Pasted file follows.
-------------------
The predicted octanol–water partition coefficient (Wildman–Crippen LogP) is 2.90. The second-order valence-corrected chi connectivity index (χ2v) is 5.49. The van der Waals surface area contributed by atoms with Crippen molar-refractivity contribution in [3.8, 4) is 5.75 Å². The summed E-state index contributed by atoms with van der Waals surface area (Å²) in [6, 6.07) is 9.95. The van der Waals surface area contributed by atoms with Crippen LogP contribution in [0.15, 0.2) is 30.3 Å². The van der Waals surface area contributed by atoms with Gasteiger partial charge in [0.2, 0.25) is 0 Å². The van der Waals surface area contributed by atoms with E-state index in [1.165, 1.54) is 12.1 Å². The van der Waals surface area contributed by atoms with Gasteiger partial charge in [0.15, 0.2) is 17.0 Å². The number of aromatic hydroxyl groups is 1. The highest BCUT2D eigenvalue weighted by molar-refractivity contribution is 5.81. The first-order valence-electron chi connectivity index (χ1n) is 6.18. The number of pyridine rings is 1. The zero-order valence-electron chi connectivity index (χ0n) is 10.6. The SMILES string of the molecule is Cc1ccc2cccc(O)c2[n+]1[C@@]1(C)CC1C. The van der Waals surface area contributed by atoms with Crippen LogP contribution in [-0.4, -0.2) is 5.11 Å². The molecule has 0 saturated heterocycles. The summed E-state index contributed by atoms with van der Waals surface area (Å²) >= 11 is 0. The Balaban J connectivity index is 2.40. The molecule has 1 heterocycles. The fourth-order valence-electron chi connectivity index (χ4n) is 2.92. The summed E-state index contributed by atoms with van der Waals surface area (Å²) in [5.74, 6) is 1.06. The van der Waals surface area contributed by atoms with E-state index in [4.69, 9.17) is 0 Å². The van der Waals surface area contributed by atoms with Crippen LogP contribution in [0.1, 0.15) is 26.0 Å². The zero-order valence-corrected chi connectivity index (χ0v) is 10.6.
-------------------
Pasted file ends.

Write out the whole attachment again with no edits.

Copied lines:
The predicted octanol–water partition coefficient (Wildman–Crippen LogP) is 2.90. The second-order valence-corrected chi connectivity index (χ2v) is 5.49. The van der Waals surface area contributed by atoms with Crippen molar-refractivity contribution in [3.8, 4) is 5.75 Å². The summed E-state index contributed by atoms with van der Waals surface area (Å²) in [6, 6.07) is 9.95. The van der Waals surface area contributed by atoms with Crippen LogP contribution in [0.15, 0.2) is 30.3 Å². The van der Waals surface area contributed by atoms with Gasteiger partial charge in [0.2, 0.25) is 0 Å². The van der Waals surface area contributed by atoms with E-state index in [1.165, 1.54) is 12.1 Å². The van der Waals surface area contributed by atoms with Gasteiger partial charge in [0.15, 0.2) is 17.0 Å². The number of aromatic hydroxyl groups is 1. The highest BCUT2D eigenvalue weighted by molar-refractivity contribution is 5.81. The first-order valence-electron chi connectivity index (χ1n) is 6.18. The number of pyridine rings is 1. The zero-order valence-electron chi connectivity index (χ0n) is 10.6. The SMILES string of the molecule is Cc1ccc2cccc(O)c2[n+]1[C@@]1(C)CC1C. The van der Waals surface area contributed by atoms with Crippen LogP contribution in [-0.4, -0.2) is 5.11 Å². The molecule has 0 saturated heterocycles. The summed E-state index contributed by atoms with van der Waals surface area (Å²) >= 11 is 0. The Balaban J connectivity index is 2.40. The molecule has 1 heterocycles. The fourth-order valence-electron chi connectivity index (χ4n) is 2.92. The summed E-state index contributed by atoms with van der Waals surface area (Å²) in [5.74, 6) is 1.06. The van der Waals surface area contributed by atoms with E-state index in [4.69, 9.17) is 0 Å². The van der Waals surface area contributed by atoms with Crippen LogP contribution in [0.1, 0.15) is 26.0 Å². The zero-order valence-corrected chi connectivity index (χ0v) is 10.6.